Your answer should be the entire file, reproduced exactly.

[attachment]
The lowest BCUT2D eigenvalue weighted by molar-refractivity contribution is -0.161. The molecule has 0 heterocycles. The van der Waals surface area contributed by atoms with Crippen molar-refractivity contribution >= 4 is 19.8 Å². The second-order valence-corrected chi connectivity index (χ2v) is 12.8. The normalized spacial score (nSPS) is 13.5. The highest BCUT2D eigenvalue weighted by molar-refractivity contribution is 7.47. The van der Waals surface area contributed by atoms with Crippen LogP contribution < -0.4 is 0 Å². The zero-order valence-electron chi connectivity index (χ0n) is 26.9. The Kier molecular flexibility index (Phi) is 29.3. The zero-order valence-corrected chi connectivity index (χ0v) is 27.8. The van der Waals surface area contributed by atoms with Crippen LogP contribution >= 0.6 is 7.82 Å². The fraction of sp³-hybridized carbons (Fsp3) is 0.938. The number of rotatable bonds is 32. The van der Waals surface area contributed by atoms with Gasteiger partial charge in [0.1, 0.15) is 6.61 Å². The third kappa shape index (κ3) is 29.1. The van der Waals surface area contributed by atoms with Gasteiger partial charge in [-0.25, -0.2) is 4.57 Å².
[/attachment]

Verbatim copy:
The lowest BCUT2D eigenvalue weighted by molar-refractivity contribution is -0.161. The molecule has 0 heterocycles. The van der Waals surface area contributed by atoms with Crippen molar-refractivity contribution >= 4 is 19.8 Å². The second-order valence-corrected chi connectivity index (χ2v) is 12.8. The normalized spacial score (nSPS) is 13.5. The highest BCUT2D eigenvalue weighted by molar-refractivity contribution is 7.47. The van der Waals surface area contributed by atoms with Crippen LogP contribution < -0.4 is 0 Å². The zero-order valence-electron chi connectivity index (χ0n) is 26.9. The Kier molecular flexibility index (Phi) is 29.3. The zero-order valence-corrected chi connectivity index (χ0v) is 27.8. The van der Waals surface area contributed by atoms with Crippen LogP contribution >= 0.6 is 7.82 Å². The fraction of sp³-hybridized carbons (Fsp3) is 0.938. The number of rotatable bonds is 32. The van der Waals surface area contributed by atoms with Gasteiger partial charge in [0.1, 0.15) is 6.61 Å². The third kappa shape index (κ3) is 29.1. The van der Waals surface area contributed by atoms with Gasteiger partial charge in [-0.25, -0.2) is 4.57 Å².